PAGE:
Documents show that within the past year, the Minnesota Department of Human Services broke state law more than 200 times, the Star Tribune reports. The newspaper’s review found that DHS allowed $52 million in contracts and grant commitments to vendors, Native tribes and other state government agencies without proper documentation.
In some cases, agency employees allowed vendors and grantees to perform work or services as if they were being paid by the state, even though contracts and agreements had not been finalized and signed. In other cases, employees bought products, such as software, without required permission.
According to the Star Tribune, the DHS said it has tools to prevent these types of scenarios, but lawmakers warn these violations create a tough situation for the agency where misuse of taxpayer dollars is a huge risk, while also making it harder to negotiate with vendors.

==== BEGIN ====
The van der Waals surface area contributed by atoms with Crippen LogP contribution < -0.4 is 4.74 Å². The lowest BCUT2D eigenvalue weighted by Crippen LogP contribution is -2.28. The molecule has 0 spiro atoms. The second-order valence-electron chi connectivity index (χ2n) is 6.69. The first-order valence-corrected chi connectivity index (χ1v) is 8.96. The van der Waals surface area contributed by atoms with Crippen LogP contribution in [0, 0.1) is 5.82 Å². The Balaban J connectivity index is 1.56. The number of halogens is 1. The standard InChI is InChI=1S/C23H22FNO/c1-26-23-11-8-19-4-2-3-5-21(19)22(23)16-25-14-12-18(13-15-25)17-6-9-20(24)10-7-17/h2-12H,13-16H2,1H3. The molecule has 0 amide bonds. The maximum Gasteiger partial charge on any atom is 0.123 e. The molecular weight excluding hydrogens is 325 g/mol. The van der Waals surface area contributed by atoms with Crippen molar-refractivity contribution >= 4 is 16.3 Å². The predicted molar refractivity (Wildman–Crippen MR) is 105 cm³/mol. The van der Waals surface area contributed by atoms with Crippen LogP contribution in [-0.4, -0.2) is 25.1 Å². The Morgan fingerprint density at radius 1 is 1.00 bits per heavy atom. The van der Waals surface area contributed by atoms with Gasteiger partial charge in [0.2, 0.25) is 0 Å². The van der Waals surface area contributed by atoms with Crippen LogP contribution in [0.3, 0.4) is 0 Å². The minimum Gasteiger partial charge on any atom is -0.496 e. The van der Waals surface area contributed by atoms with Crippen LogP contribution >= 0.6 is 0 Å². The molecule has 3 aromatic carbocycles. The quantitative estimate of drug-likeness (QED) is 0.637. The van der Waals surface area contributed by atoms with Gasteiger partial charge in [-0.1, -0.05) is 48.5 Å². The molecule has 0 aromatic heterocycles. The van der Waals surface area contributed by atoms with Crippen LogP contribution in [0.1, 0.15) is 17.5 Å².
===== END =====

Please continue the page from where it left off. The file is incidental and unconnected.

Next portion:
The story details some of the internal concerns that were raised:
“We broke the law,” DHS Chief Financial Officer Alexandra Kotze wrote in an April e-mail, responding to one internal report that detailed more than $300,000 in violations. “We need to be able to explain internally and to the [Department of Administration] how we will prevent this in the future.”
The story comes on the heels of a scathing report from the Office of the Legislative Auditor. MPR’s Briana Bierschbach recently reported on the audit’s findings:
“Troubling dysfunction” at the Minnesota Department of Human Services led to $29 million in overpayments of federal funds to two tribes over the last decade for opioid abuse treatments covered by Medicaid, a new audit shows.
Meanwhile, Rep. Nick Zerwas, R-Elk River, told the Star Tribune that an independent forensic audit of all programs at DHS is needed in light of the violations.
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